Diabetic retinopathy is a serious eye disorder that is usually found among people suffering from diabetes, an inability of the body to control the amount of sugar in the blood. Anyone who has diabetes should be regularly screened for diabetic retinopathy through a special diabetic retinal eye exam done by our retina specialist in Georgetown at the retina group of Washington. Ours doctors have a great deal of training and experience in conducting diabetic retinal exams and in diagnosing and treating diabetic retinopathy and other very serious eye ailments.
Diabetic retinopathy occurs when the tiny blood vessels in the retina become weaker and small bulges called microaneurysms occur and often burst causing blood spots to appear in the field of vision. This effect may not show up for years after the person is diagnosed with diabetes. At this point the microaneurysms do not really affect vision. As the condition worsens fluid and protein leaks from the damaged blood vessels and cause the retina to swell. This can cause mild to severe vision loss depending on which part of the retina is affected. If the center or macula is affected the vision loss is more severe. Our retina specialist in Georgetown uses specialized technology to diagnose diabetic retinopathy. Our doctor will perform a dilated eye exam and perform a visual acuity test to see if any vision has been lost. An ophthalmoscopy and slit lamp test allows our doctor to examine the back of the eye and other structures to detect clouding or changes in the retina. Our practice uses gonioscopy to determine if the drainage angle, the areas that drain fluid out of the eye are open or closed. A fluorescein angiogram can detect and locate leaking blood vessels in the retina. In patients with diabetic retinopathy fundus photography can detect changes in the eye overtime to determine if treatment is working.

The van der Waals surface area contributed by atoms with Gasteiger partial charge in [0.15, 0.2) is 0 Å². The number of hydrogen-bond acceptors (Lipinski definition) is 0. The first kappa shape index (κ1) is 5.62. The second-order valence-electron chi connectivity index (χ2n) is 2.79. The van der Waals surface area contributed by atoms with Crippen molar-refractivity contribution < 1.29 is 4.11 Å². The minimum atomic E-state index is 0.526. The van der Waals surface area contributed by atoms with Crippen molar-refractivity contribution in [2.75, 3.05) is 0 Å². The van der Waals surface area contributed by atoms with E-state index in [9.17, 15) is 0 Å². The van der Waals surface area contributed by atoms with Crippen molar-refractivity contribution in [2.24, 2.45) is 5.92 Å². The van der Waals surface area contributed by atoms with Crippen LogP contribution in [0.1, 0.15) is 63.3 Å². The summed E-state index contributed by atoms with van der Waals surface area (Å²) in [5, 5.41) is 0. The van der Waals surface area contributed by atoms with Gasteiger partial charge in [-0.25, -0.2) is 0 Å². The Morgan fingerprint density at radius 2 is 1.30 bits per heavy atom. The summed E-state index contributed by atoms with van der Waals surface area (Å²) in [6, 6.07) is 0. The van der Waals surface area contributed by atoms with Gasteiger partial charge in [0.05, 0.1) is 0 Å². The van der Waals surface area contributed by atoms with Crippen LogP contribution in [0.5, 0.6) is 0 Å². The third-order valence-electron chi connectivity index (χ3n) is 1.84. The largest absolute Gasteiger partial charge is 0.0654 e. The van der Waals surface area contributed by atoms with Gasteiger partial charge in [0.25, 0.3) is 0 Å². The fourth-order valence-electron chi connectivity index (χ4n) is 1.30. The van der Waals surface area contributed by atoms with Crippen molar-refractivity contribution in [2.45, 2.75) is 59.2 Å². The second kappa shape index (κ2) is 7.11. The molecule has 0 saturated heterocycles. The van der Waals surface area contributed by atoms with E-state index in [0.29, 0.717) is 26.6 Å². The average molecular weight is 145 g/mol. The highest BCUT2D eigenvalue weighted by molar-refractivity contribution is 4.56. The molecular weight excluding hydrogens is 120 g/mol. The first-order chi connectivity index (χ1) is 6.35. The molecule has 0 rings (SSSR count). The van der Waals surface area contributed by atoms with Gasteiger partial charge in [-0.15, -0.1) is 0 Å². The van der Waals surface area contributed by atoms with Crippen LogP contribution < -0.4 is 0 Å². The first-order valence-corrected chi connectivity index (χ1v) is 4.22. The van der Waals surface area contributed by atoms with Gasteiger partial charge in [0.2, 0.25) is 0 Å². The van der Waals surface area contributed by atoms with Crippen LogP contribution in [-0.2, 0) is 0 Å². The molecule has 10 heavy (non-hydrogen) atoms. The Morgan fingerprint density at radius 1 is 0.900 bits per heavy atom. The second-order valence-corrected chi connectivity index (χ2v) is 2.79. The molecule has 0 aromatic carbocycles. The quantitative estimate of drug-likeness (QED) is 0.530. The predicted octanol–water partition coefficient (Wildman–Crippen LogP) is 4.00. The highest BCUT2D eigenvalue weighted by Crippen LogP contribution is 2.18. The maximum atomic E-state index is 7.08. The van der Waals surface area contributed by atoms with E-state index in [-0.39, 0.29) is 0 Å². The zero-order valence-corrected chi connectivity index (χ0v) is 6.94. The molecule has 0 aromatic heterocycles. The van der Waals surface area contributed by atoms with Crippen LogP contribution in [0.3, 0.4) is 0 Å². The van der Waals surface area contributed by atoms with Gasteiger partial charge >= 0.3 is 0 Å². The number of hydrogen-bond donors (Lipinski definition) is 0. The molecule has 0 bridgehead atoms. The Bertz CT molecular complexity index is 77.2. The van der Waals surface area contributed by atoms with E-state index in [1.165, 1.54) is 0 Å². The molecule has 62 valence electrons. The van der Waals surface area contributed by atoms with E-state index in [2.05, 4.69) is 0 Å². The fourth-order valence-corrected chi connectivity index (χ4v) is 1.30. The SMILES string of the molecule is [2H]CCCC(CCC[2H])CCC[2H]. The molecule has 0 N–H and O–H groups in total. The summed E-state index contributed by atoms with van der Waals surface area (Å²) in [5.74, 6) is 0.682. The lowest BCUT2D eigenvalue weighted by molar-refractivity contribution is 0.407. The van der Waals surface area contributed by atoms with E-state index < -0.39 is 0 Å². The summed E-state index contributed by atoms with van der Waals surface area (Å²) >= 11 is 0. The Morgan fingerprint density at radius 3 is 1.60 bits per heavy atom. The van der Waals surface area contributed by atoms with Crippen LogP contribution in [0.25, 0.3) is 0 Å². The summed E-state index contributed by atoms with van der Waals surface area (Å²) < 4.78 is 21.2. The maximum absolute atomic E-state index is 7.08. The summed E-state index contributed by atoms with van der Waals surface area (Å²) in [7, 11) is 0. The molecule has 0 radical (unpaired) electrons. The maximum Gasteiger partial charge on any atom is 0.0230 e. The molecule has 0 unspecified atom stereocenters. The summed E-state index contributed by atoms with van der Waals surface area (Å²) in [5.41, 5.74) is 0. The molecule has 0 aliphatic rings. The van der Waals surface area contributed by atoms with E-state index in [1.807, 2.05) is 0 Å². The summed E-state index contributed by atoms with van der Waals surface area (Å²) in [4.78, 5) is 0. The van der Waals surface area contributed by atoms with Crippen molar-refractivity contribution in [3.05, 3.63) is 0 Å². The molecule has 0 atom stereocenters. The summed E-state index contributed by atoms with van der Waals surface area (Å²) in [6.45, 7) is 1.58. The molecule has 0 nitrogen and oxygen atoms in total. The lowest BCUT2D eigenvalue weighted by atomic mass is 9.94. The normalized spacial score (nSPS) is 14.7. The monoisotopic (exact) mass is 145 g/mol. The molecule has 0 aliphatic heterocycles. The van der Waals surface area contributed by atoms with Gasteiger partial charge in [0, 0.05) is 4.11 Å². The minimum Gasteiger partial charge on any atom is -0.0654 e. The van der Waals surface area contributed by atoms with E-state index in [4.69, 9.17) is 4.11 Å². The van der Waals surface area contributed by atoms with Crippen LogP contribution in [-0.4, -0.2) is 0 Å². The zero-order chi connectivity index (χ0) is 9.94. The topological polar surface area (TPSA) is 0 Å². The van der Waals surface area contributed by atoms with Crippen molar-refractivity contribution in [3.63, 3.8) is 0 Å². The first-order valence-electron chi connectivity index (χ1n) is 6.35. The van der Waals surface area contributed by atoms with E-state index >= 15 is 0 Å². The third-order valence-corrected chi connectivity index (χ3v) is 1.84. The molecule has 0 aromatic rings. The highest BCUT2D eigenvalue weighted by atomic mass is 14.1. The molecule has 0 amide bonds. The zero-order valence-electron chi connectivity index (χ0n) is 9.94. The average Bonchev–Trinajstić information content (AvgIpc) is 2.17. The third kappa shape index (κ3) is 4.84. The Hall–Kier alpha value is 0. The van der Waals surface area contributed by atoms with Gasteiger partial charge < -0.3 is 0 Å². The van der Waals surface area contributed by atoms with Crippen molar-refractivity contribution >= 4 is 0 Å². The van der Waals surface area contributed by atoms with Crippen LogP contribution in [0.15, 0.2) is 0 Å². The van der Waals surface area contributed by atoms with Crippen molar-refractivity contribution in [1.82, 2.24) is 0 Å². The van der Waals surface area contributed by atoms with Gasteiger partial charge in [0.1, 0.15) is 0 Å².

Unfortunately, once vision is lost to diabetic retinopathy it cannot be restored, so the best way to treat the disease is to discover it early before severe vision loss occurs. Our retina specialist in Georgetown can control the disease through better control of the underlying diabetes and blood sugar levels. Laser surgery is often used to control blood vessel leakage; the focal laser is often very effective in slowing the progression of the disease assuming that the retina is not severely damaged before treatment has begun. In more serious cases a grid laser is utilized or surgery can be used to remove vitreous gel from the retina, which improves vision, and sometimes doctors use injections of VEGF to help shrink the blood vessels. The bottom line is that the earlier the disease is caught the better it can be controlled and your vision safeguarded, so if you have diabetes or any symptoms of retinopathy please contact our office for a diabetic retinal eye exam as soon as possible.